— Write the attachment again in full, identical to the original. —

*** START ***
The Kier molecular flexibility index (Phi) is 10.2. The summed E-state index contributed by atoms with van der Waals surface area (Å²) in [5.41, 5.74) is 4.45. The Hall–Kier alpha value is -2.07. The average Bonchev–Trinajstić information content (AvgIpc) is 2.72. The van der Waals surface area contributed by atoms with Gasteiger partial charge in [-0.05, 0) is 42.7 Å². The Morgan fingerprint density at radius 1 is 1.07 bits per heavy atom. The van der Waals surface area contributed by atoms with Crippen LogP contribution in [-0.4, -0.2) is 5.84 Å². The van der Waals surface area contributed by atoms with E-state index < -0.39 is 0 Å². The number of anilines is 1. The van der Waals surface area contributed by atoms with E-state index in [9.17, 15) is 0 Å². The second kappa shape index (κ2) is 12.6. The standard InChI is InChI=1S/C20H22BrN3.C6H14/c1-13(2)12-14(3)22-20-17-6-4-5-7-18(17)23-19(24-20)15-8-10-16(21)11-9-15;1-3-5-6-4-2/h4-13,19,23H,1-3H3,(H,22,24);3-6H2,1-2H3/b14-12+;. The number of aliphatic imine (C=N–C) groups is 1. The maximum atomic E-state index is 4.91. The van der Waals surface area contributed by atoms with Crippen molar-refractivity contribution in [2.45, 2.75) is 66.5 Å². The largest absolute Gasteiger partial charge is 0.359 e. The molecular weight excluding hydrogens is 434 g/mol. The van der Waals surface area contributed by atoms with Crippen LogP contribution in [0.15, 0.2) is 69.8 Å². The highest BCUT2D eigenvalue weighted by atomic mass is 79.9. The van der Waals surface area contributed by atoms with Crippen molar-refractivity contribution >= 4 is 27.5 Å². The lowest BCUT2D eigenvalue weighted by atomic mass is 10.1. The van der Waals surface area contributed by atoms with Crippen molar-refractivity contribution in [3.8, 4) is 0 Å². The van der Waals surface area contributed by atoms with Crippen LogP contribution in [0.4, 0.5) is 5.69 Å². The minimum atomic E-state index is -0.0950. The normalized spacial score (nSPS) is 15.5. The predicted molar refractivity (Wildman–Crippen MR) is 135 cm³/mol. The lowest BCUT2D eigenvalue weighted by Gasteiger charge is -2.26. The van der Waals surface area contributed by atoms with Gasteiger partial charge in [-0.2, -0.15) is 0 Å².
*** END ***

The Kier molecular flexibility index (Phi) is 10.2. The summed E-state index contributed by atoms with van der Waals surface area (Å²) in [5.41, 5.74) is 4.45. The Hall–Kier alpha value is -2.07. The average Bonchev–Trinajstić information content (AvgIpc) is 2.72. The van der Waals surface area contributed by atoms with Gasteiger partial charge in [-0.05, 0) is 42.7 Å². The Morgan fingerprint density at radius 1 is 1.07 bits per heavy atom. The van der Waals surface area contributed by atoms with Crippen LogP contribution in [-0.4, -0.2) is 5.84 Å². The van der Waals surface area contributed by atoms with E-state index < -0.39 is 0 Å². The number of anilines is 1. The van der Waals surface area contributed by atoms with E-state index in [9.17, 15) is 0 Å². The second kappa shape index (κ2) is 12.6. The standard InChI is InChI=1S/C20H22BrN3.C6H14/c1-13(2)12-14(3)22-20-17-6-4-5-7-18(17)23-19(24-20)15-8-10-16(21)11-9-15;1-3-5-6-4-2/h4-13,19,23H,1-3H3,(H,22,24);3-6H2,1-2H3/b14-12+;. The number of aliphatic imine (C=N–C) groups is 1. The maximum atomic E-state index is 4.91. The van der Waals surface area contributed by atoms with Crippen molar-refractivity contribution in [2.45, 2.75) is 66.5 Å². The largest absolute Gasteiger partial charge is 0.359 e. The molecular weight excluding hydrogens is 434 g/mol. The van der Waals surface area contributed by atoms with Crippen LogP contribution in [0.15, 0.2) is 69.8 Å². The highest BCUT2D eigenvalue weighted by atomic mass is 79.9. The van der Waals surface area contributed by atoms with Crippen molar-refractivity contribution >= 4 is 27.5 Å². The lowest BCUT2D eigenvalue weighted by atomic mass is 10.1. The van der Waals surface area contributed by atoms with Crippen molar-refractivity contribution in [3.8, 4) is 0 Å². The van der Waals surface area contributed by atoms with Crippen LogP contribution in [0.4, 0.5) is 5.69 Å². The minimum atomic E-state index is -0.0950. The normalized spacial score (nSPS) is 15.5. The predicted molar refractivity (Wildman–Crippen MR) is 135 cm³/mol. The lowest BCUT2D eigenvalue weighted by Gasteiger charge is -2.26. The van der Waals surface area contributed by atoms with Gasteiger partial charge in [-0.2, -0.15) is 0 Å².